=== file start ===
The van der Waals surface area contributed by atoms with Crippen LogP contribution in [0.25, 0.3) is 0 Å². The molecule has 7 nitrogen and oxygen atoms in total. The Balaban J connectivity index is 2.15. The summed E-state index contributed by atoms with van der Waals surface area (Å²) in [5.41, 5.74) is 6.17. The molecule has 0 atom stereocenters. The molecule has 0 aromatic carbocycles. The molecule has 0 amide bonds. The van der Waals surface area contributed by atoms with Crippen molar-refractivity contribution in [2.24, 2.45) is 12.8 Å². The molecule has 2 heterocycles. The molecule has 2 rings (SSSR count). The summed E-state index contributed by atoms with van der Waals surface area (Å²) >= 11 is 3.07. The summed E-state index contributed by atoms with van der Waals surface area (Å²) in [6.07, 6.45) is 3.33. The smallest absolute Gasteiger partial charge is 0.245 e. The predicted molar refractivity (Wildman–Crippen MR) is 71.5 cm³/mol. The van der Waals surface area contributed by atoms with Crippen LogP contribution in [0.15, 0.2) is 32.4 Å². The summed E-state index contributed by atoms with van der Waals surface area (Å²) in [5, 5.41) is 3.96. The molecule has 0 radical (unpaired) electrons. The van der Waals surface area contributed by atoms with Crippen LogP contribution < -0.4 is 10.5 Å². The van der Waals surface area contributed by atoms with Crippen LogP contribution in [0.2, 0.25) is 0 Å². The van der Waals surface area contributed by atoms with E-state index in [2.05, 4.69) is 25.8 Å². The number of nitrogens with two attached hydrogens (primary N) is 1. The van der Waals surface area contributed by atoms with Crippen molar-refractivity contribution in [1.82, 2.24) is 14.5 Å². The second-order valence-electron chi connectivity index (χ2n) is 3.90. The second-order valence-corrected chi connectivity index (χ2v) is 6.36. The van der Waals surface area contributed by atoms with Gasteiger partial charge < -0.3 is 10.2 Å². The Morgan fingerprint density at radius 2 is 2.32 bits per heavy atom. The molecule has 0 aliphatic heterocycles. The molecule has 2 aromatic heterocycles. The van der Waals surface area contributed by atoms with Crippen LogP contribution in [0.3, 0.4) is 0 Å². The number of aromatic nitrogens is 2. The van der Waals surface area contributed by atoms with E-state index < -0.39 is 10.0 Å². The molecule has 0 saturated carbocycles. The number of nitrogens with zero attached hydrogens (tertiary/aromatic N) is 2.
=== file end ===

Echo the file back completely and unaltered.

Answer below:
The van der Waals surface area contributed by atoms with Crippen LogP contribution in [0.25, 0.3) is 0 Å². The molecule has 7 nitrogen and oxygen atoms in total. The Balaban J connectivity index is 2.15. The summed E-state index contributed by atoms with van der Waals surface area (Å²) in [5.41, 5.74) is 6.17. The molecule has 0 atom stereocenters. The molecule has 0 aromatic carbocycles. The molecule has 0 amide bonds. The van der Waals surface area contributed by atoms with Crippen molar-refractivity contribution in [2.24, 2.45) is 12.8 Å². The molecule has 2 heterocycles. The molecule has 2 rings (SSSR count). The summed E-state index contributed by atoms with van der Waals surface area (Å²) >= 11 is 3.07. The summed E-state index contributed by atoms with van der Waals surface area (Å²) in [6.07, 6.45) is 3.33. The smallest absolute Gasteiger partial charge is 0.245 e. The predicted molar refractivity (Wildman–Crippen MR) is 71.5 cm³/mol. The van der Waals surface area contributed by atoms with Crippen LogP contribution in [0.15, 0.2) is 32.4 Å². The summed E-state index contributed by atoms with van der Waals surface area (Å²) in [5, 5.41) is 3.96. The molecule has 0 radical (unpaired) electrons. The van der Waals surface area contributed by atoms with Crippen LogP contribution < -0.4 is 10.5 Å². The van der Waals surface area contributed by atoms with Crippen LogP contribution in [0.2, 0.25) is 0 Å². The van der Waals surface area contributed by atoms with E-state index in [2.05, 4.69) is 25.8 Å². The number of nitrogens with two attached hydrogens (primary N) is 1. The van der Waals surface area contributed by atoms with Crippen molar-refractivity contribution in [1.82, 2.24) is 14.5 Å². The second-order valence-electron chi connectivity index (χ2n) is 3.90. The second-order valence-corrected chi connectivity index (χ2v) is 6.36. The van der Waals surface area contributed by atoms with Gasteiger partial charge < -0.3 is 10.2 Å². The Morgan fingerprint density at radius 2 is 2.32 bits per heavy atom. The molecule has 0 aliphatic heterocycles. The molecule has 2 aromatic heterocycles. The van der Waals surface area contributed by atoms with Crippen LogP contribution in [0.3, 0.4) is 0 Å². The number of aromatic nitrogens is 2. The van der Waals surface area contributed by atoms with E-state index < -0.39 is 10.0 Å². The molecule has 0 saturated carbocycles. The number of nitrogens with zero attached hydrogens (tertiary/aromatic N) is 2.